ทำไมเราถึงควรให้เด็กใช้นิ้วนับตอนเรียนคณิตศาสตร์

02 May, 2016

ทำไมเราถึงควรให้เด็กใช้นิ้วนับตอนเรียนคณิตศาสตร์


มีความเชื่อที่ว่า 
"การนับนิ้วไม่ค่อยมีประโยชน์ ทำให้เด็กคิดช้าและดูไม่ค่อยเก่ง เด็กควรเลิกนับนิ้วให้เร็วที่สุดเท่าที่เป็นไปได้"
.
ซึ่งจากผลงานวิจัยพบว่าหากไม่ยอมให้เด็กได้ใช้นิ้วมือในการนับอาจตัดโอกาสการเรียนรู้ด้านตัวเลขและการคิดเป็นภาพ ซึ่งเป็นสิ่งสำคัญมากสำหรับการแก้ปัญหาทางคณิตศาสตร์ในระดับสูง 
.
จากการศึกษากับเด็กอายุ 8-13 ปี เมื่อได้ทำโจทย์การลบ ระบบการรับรู้จากส่วนนิ้วมือก็จะปรากฏขึ้นมาถึงแม้ว่าเด็กจะไม่ได้ยกนิ้วขึ้นมานับก็ตาม และพบว่าหากได้รับการฝึกฝนด้านการสัมฝัสรู้และใช้นิ้วมือได้ด้วยกันจะยิ่งช่วยให้ประสบความสำเร็จทางด้านคณิตศาสตร์ได้ดีขึ้น
.
ในวัยเด็กควรมีการเรียนรู้ที่เรียบง่ายไม่ซับซ้อนจะช่วยลดความสับสนทางความคิดในวัยเด็กซึ่งจะมีส่วนช่วยพัฒนาความคิดอย่างเป็นระบบมีตรรกะและเป็นลำดับขั้นตอนที่ดีในภายหน้า
---------------------------------------------------------------------------------------------------------------------------------------------------

A few weeks ago I (Jo Boaler) was working in my Stanford office when the silence of the room was interrupted by a phone call. A mother called me to report that her 5-year-old daughter had come home from school crying because her teacher had not allowed her to count on her fingers. This is not an isolated event—schools across the country regularly ban finger use in classrooms or communicate to students that they are babyish. This is despite a compelling and rather surprising branch of neuroscience that shows the importance of an area of our brain that “sees” fingers, well beyond the time and age that people use their fingers to count.

In a study published last year, the researchers Ilaria Berteletti and James R. Booth analyzed a specific region of our brain that is dedicated to the perception and representation of fingers known as the somatosensory finger area. Remarkably, brain researchers know that we “see” a representation of our fingers in our brains, even when we do not use fingers in a calculation. The researchers found that when 8-to-13-year-olds were given complex subtraction problems, the somatosensory finger area lit up, even though the students did not use their fingers. This finger-representation area was, according to their study, also engaged to a greater extent with more complex problems that involved higher numbers and more manipulation. Other researchers have found that the better students’ knowledge of their fingers was in the first grade, the higher they scored on number comparison and estimation in the second grade. Even university students’ finger perception predicted their calculation scores. (Researchers assess whether children have a good awareness of their fingers by touching the finger of a student—without the student seeing which finger is touched—and asking them to identify which finger it is.)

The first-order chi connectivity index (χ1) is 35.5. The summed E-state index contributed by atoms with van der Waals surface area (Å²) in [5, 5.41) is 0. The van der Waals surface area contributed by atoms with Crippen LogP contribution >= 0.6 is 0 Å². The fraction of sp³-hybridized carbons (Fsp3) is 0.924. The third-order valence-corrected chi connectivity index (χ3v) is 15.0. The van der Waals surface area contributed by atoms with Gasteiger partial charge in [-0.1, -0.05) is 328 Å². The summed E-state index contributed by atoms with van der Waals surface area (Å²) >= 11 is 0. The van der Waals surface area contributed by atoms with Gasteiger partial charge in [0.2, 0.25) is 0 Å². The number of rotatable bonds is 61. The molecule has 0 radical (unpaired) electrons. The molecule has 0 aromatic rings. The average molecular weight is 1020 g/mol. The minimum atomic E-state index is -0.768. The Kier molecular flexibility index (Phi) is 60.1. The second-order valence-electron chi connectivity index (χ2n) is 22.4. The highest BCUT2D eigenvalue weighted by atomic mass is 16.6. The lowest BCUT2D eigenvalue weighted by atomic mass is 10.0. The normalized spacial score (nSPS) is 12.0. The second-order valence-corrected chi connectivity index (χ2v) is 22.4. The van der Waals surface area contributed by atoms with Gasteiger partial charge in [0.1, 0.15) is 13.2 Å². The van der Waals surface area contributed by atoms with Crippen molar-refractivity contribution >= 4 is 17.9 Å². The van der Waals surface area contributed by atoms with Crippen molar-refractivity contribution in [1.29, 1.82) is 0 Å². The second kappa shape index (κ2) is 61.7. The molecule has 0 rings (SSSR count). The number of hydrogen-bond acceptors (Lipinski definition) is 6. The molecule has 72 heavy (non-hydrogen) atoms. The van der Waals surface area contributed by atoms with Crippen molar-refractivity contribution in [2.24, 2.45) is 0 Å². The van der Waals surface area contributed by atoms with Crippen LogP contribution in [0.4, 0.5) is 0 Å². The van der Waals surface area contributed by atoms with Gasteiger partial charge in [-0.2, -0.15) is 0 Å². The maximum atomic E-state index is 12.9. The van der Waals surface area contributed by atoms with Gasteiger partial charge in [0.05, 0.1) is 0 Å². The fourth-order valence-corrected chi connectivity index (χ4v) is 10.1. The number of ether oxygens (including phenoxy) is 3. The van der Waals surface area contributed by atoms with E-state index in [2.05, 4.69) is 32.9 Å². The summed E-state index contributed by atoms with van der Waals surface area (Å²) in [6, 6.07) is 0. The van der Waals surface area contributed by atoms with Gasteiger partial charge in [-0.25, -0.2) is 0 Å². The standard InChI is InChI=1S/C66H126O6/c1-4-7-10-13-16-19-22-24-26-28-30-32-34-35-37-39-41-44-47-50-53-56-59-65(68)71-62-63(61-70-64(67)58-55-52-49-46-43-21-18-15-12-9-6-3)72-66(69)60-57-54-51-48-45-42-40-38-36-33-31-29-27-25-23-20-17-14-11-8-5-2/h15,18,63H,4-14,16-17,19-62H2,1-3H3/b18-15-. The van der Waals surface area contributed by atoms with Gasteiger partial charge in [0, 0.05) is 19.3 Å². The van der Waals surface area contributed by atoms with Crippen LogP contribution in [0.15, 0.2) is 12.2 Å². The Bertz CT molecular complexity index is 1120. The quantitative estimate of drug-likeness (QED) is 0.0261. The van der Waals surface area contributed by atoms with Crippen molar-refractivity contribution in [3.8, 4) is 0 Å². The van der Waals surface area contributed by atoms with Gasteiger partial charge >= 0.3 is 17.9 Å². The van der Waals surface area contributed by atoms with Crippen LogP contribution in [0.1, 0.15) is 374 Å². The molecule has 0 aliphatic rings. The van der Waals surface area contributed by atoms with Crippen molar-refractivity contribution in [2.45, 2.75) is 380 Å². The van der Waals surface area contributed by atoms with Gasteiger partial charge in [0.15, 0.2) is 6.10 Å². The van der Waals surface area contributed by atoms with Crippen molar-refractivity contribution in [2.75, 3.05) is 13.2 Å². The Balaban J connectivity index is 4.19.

Evidence from both behavioral and neuroscience studies shows that when people receive training on ways to perceive and represent their own fingers, they get better at doing so, which leads to higher mathematics achievement. The tasks we have developed for use in schools and homes (see below) are based on the training programs researchers use to improve finger-perception quality. Researchers found that when 6-year-olds improved the quality of their finger representation, they improved in arithmetic knowledge, particularly skills such as counting and number ordering. In fact, the quality of the 6-year-old’s finger representation was a better predictor of future performance on math tests than their scores on tests of cognitive processing.

Neuroscientists often debate why finger knowledge predicts math achievement, but they clearly agree on one thing: That knowledge is critical. As Brian Butterworth, a leading researcher in this area, has written, if students aren’t learning about numbers through thinking about their fingers, numbers “will never have a normal representation in the brain.”

One of the recommendations of the neuroscientists conducting these important studies is that schools focus on finger discrimination—not only on number counting via their fingers but also on helping students distinguish between those fingers. Still, schools typically pay little if any attention to finger discrimination, and to our knowledge, no published curriculum encourages this kind of mathematical work. Instead, thanks largely to school districts and the media, many teachers have been led to believe that finger use is useless and something to be abandoned as quickly as possible. Kumon, for example, an after-school tutoring program used by thousands of families in dozens of countries, tells parents that finger-counting is a “no no” and that those who see their children doing so should report them to the instructor.